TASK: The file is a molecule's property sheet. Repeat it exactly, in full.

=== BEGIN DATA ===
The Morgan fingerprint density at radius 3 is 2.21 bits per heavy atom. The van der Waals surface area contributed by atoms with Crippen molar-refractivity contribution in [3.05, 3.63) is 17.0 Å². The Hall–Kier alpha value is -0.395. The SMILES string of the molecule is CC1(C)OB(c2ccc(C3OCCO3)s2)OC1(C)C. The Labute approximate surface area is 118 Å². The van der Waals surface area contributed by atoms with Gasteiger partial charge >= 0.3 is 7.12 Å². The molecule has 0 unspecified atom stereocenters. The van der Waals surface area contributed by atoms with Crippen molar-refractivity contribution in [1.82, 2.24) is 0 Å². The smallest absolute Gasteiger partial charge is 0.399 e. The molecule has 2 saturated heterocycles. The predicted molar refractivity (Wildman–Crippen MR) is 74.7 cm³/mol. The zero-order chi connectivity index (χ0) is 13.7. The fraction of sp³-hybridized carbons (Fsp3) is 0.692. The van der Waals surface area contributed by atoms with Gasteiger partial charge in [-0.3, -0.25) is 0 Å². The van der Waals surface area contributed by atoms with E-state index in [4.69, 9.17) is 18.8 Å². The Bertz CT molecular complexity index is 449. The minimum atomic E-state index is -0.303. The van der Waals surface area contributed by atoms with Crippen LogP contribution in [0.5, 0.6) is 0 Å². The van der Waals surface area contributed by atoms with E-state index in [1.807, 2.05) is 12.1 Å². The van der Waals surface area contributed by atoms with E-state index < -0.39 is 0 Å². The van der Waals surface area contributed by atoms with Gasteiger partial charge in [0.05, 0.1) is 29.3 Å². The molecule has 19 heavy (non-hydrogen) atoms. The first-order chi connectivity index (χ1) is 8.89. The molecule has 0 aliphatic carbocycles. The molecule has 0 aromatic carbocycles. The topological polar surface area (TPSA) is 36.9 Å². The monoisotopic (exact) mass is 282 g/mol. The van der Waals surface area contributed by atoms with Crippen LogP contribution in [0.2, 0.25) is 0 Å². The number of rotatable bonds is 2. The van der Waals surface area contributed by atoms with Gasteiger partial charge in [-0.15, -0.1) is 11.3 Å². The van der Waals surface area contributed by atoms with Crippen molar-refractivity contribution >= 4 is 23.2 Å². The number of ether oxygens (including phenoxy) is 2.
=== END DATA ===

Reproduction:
The Morgan fingerprint density at radius 3 is 2.21 bits per heavy atom. The van der Waals surface area contributed by atoms with Crippen molar-refractivity contribution in [3.05, 3.63) is 17.0 Å². The Hall–Kier alpha value is -0.395. The SMILES string of the molecule is CC1(C)OB(c2ccc(C3OCCO3)s2)OC1(C)C. The Labute approximate surface area is 118 Å². The van der Waals surface area contributed by atoms with Gasteiger partial charge >= 0.3 is 7.12 Å². The molecule has 0 unspecified atom stereocenters. The van der Waals surface area contributed by atoms with Crippen molar-refractivity contribution in [1.82, 2.24) is 0 Å². The smallest absolute Gasteiger partial charge is 0.399 e. The molecule has 2 saturated heterocycles. The predicted molar refractivity (Wildman–Crippen MR) is 74.7 cm³/mol. The zero-order chi connectivity index (χ0) is 13.7. The fraction of sp³-hybridized carbons (Fsp3) is 0.692. The van der Waals surface area contributed by atoms with Gasteiger partial charge in [-0.3, -0.25) is 0 Å². The van der Waals surface area contributed by atoms with E-state index in [4.69, 9.17) is 18.8 Å². The Bertz CT molecular complexity index is 449. The minimum atomic E-state index is -0.303. The van der Waals surface area contributed by atoms with Crippen LogP contribution in [0.5, 0.6) is 0 Å². The van der Waals surface area contributed by atoms with E-state index in [1.807, 2.05) is 12.1 Å². The van der Waals surface area contributed by atoms with E-state index < -0.39 is 0 Å². The van der Waals surface area contributed by atoms with Gasteiger partial charge in [0.05, 0.1) is 29.3 Å². The molecule has 19 heavy (non-hydrogen) atoms. The first-order chi connectivity index (χ1) is 8.89. The molecule has 0 aliphatic carbocycles. The molecule has 0 aromatic carbocycles. The topological polar surface area (TPSA) is 36.9 Å². The monoisotopic (exact) mass is 282 g/mol. The van der Waals surface area contributed by atoms with Crippen LogP contribution in [0.2, 0.25) is 0 Å². The number of rotatable bonds is 2. The van der Waals surface area contributed by atoms with Gasteiger partial charge in [-0.15, -0.1) is 11.3 Å². The van der Waals surface area contributed by atoms with Crippen molar-refractivity contribution >= 4 is 23.2 Å². The number of ether oxygens (including phenoxy) is 2.